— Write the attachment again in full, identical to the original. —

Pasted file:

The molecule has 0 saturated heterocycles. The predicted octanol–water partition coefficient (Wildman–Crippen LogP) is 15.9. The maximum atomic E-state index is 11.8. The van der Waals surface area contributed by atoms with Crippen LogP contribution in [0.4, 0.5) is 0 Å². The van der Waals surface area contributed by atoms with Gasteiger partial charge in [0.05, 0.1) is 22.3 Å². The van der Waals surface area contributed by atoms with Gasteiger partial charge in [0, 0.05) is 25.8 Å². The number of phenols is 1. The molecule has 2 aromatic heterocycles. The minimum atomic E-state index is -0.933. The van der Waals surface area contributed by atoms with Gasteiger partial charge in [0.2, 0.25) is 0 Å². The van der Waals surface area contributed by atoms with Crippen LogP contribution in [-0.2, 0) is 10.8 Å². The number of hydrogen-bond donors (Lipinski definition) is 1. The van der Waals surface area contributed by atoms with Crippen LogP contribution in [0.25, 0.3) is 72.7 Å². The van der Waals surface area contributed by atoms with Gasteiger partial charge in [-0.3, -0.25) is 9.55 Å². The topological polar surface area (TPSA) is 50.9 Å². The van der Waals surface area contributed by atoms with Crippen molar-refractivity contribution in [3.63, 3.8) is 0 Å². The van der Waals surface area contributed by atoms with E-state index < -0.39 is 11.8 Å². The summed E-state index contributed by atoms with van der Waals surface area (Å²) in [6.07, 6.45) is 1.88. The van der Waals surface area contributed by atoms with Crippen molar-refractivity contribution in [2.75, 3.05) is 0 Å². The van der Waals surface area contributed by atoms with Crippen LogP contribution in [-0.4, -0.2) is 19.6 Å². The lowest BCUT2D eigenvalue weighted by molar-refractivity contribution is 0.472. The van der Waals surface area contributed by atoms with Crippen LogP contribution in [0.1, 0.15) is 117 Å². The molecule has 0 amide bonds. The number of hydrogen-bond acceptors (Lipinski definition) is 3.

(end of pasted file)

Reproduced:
The molecule has 0 saturated heterocycles. The predicted octanol–water partition coefficient (Wildman–Crippen LogP) is 15.9. The maximum atomic E-state index is 11.8. The van der Waals surface area contributed by atoms with Crippen LogP contribution in [0.4, 0.5) is 0 Å². The van der Waals surface area contributed by atoms with Gasteiger partial charge in [0.05, 0.1) is 22.3 Å². The van der Waals surface area contributed by atoms with Gasteiger partial charge in [0, 0.05) is 25.8 Å². The number of phenols is 1. The molecule has 2 aromatic heterocycles. The minimum atomic E-state index is -0.933. The van der Waals surface area contributed by atoms with Gasteiger partial charge in [0.2, 0.25) is 0 Å². The van der Waals surface area contributed by atoms with Crippen LogP contribution in [-0.2, 0) is 10.8 Å². The number of hydrogen-bond donors (Lipinski definition) is 1. The van der Waals surface area contributed by atoms with Crippen LogP contribution in [0.25, 0.3) is 72.7 Å². The van der Waals surface area contributed by atoms with Gasteiger partial charge in [-0.3, -0.25) is 9.55 Å². The topological polar surface area (TPSA) is 50.9 Å². The van der Waals surface area contributed by atoms with Crippen molar-refractivity contribution in [3.63, 3.8) is 0 Å². The van der Waals surface area contributed by atoms with E-state index < -0.39 is 11.8 Å². The summed E-state index contributed by atoms with van der Waals surface area (Å²) in [6.07, 6.45) is 1.88. The van der Waals surface area contributed by atoms with Crippen molar-refractivity contribution in [2.75, 3.05) is 0 Å². The van der Waals surface area contributed by atoms with Crippen LogP contribution in [-0.4, -0.2) is 19.6 Å². The lowest BCUT2D eigenvalue weighted by molar-refractivity contribution is 0.472. The van der Waals surface area contributed by atoms with Crippen LogP contribution in [0.1, 0.15) is 117 Å². The molecule has 0 amide bonds. The number of hydrogen-bond acceptors (Lipinski definition) is 3.